Medical News

Cardiovascular and Cerebrovascular Events in Patients Treated for Human Immunodeficiency Virus Infection

April 22, 2003

This article is part of The Body PRO's archive. Because it contains information that may no longer be accurate, this article should only be considered a historical document.

Metabolic abnormalities associated with HIV infection, including dysglycemia and hyperlipidemia, are increasingly prevalent, and there is concern about the possibility of an association with accelerated cardiovascular and cerebrovascular disease. In the current study, the relation between the risk of such disease and the use of antiretroviral therapy was evaluated.

Researchers conducted a retrospective study of the risk of cardiovascular disease among the 36,766 patients who received care for HIV at Veterans Affairs facilities between January 1993 and June 2001. Compared with typical patients with HIV in the United States, members of the VA cohort receiving services were more likely to be black (52.4 percent) and far more likely to be men (98.1 percent). The cohort was also slightly older (17.6 percent were less than 35 years old) and had less severe illness (36.7 percent were asymptomatic and had more than 500 CD4 cells/mm3 at diagnosis). A total of 23.9 percent had been previously treated at a VA facility for diabetes, hypertension, hyperlipidemia, or smoking, and 6.6 percent had been treated at a VA facility for vascular disease.

For antiretroviral therapy, 70.2 percent of patients received nucleoside analogues (NA), 41.6 percent received protease inhibitors (PI), and 25.6 percent received nonnucleoside reverse transcriptase inhibitors (NNRTI) for a median of 17 months, 16 months, and 9 months, respectively. Approximately 1,000 patients received combination therapy with a PI for at least 48 months, and approximately 1,000 patients received combination therapy with an NNRTI for at least 24 months.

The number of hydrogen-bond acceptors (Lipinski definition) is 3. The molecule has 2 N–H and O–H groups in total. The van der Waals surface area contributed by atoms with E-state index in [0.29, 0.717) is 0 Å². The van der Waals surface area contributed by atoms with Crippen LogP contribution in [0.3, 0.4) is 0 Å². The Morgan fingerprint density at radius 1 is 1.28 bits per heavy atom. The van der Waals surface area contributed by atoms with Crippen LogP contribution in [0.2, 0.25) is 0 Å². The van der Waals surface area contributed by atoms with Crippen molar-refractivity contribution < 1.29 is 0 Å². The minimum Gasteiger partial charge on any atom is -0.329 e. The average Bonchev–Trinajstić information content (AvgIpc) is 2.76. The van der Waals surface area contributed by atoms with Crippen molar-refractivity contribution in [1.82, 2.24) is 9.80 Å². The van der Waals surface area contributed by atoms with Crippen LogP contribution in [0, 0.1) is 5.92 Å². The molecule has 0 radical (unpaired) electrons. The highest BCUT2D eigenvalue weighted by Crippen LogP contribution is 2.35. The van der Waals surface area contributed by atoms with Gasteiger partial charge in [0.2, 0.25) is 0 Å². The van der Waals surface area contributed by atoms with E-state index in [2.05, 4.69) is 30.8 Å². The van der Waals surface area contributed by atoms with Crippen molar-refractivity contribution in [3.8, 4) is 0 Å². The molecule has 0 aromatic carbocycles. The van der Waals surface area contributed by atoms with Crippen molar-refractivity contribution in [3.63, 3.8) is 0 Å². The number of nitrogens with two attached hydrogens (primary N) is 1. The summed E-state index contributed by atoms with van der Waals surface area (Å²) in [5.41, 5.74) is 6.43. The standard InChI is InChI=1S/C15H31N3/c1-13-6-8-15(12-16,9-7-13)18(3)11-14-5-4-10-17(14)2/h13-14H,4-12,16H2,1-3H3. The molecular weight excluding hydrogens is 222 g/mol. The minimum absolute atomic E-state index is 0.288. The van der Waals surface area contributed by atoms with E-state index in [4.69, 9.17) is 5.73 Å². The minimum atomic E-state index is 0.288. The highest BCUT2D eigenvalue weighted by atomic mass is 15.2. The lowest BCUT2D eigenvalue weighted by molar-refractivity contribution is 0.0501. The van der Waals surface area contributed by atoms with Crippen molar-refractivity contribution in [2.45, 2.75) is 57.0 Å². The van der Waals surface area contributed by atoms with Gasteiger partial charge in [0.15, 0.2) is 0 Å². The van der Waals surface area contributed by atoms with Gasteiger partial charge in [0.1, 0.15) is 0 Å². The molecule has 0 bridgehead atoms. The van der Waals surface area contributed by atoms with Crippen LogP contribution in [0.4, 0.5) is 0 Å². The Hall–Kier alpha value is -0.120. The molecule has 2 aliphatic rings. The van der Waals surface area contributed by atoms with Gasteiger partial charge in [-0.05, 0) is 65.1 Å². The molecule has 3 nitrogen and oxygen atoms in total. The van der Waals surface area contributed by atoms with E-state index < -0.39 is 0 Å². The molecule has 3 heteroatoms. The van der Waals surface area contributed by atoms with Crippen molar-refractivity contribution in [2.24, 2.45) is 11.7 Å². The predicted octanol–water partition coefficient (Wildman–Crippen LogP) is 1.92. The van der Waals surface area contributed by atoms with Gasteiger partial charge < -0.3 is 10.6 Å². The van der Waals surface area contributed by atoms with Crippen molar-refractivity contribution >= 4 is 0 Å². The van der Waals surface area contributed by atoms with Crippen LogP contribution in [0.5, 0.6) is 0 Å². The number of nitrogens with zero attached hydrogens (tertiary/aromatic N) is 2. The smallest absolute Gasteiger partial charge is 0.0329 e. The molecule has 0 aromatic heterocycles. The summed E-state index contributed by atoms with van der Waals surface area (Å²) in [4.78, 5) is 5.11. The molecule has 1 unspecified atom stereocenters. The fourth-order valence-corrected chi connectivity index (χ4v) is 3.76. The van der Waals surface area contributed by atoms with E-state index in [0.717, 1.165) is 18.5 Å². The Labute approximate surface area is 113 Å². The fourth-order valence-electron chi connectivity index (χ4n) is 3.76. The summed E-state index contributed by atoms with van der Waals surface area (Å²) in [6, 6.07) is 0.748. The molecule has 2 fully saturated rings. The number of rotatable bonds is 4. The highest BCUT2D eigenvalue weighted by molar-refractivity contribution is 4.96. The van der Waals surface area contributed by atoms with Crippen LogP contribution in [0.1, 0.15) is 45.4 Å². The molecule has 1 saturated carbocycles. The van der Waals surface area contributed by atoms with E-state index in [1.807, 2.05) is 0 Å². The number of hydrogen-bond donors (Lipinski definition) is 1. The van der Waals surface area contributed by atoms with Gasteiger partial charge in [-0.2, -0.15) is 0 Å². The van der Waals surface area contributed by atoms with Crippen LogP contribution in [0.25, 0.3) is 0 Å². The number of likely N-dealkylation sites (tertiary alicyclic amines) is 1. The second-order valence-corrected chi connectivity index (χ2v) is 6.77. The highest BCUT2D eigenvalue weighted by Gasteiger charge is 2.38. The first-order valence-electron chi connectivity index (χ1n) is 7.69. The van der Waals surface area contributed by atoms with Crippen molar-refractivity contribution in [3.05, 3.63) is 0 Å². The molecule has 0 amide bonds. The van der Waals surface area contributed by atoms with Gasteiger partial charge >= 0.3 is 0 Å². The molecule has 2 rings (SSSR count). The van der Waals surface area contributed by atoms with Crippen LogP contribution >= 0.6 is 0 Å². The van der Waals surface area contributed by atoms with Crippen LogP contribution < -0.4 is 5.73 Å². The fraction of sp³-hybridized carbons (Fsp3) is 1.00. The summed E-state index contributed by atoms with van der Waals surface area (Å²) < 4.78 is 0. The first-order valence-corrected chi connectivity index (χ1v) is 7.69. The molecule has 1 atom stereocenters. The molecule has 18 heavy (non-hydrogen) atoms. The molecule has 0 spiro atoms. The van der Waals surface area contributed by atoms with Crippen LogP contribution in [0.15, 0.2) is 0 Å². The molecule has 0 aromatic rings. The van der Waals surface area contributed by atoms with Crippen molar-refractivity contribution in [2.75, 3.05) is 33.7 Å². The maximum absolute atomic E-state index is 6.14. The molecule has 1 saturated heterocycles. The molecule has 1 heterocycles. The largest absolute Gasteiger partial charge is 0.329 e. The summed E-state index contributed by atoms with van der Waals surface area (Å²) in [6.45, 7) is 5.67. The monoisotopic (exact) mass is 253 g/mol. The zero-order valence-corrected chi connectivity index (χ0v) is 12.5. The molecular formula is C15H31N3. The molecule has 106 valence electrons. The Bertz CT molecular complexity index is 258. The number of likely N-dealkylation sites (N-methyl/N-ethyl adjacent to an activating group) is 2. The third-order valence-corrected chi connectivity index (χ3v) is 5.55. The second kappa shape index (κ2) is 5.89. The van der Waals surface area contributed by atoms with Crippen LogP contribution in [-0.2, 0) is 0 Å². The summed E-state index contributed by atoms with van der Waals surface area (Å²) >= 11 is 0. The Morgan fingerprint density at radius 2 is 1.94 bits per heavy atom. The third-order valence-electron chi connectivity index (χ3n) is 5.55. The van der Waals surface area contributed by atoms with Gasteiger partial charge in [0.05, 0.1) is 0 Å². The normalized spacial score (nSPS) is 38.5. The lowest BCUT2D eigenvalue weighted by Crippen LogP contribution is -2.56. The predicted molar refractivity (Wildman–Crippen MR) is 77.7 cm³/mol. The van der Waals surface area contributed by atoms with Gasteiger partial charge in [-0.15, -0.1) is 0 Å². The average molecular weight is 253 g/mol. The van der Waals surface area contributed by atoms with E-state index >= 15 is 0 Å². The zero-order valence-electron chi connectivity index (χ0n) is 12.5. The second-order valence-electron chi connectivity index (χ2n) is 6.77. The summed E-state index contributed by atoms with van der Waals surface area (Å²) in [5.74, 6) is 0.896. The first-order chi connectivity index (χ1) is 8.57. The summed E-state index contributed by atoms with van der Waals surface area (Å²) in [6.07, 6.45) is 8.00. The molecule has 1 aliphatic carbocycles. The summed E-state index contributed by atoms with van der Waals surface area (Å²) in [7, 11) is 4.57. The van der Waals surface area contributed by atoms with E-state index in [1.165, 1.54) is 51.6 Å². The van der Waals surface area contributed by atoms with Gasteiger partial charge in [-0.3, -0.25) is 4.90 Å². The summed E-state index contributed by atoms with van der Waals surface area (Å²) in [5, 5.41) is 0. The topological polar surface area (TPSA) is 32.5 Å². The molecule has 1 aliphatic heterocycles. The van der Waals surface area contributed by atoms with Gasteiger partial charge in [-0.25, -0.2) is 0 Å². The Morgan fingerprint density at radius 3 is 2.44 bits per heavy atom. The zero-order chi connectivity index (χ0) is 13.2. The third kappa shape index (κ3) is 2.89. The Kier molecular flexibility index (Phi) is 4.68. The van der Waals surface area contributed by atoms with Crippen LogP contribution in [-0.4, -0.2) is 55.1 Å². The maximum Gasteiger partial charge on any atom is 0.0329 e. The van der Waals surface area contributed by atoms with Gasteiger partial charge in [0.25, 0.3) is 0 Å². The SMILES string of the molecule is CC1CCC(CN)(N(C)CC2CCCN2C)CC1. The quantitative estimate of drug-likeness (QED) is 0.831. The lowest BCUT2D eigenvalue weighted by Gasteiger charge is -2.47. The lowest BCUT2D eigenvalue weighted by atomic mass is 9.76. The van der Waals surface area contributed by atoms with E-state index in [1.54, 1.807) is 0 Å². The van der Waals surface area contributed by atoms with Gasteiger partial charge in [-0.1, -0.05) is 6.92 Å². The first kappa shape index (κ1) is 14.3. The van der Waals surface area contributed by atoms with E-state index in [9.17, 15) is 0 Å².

Overall, there were 1,207 admissions for cardiovascular disease, 1,764 admissions for cardiovascular or cerebrovascular disease, and 2,006 admissions for or deaths from cardiovascular or cerebrovascular disease. Between 1995 and 2001, the rate of admissions for cardiovascular disease decreased from 1.7 to .9 per 100 patient-years, and the rate of death from any cause decreased from 21.3 to 5 deaths per 100 patient-years. Patient-level regression analyses indicated that there was no relation between the use of NAs, PIs, or NNRTIs and the hazard of cardiovascular or cerebrovascular events. However, the use of antiretroviral drugs was associated with a decreased hazard of death from any cause.

The fear of accelerated vascular disease need not compromise antiretroviral therapy over the short term, researchers concluded. Large increases in antiretroviral drug use by a large population of HIV-positive VA patients during the second half of the 1990s were accompanied by small decreases -- rather than the feared increases -- in the rates and hazards of cardiovascular and cerebrovascular events. However, the researchers cautioned that prolonged survival among HIV-infected patients means that longer-term observations and analyses are required.

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Adapted from:
New England Journal of Medicine
02.20.03; Vol. 348; No. 8: P. 702-710; Samuel A. Bozzette, M.D., Ph.D.; Christopher F. Ake, Ph.D.; Henry K. Tam, Ph.D.; Sophia W. Chang, M.D., M.P.H.; Thomas A. Louis, Ph.D.

This article was provided by CDC National Prevention Information Network. It is a part of the publication CDC HIV/Hepatitis/STD/TB Prevention News Update.


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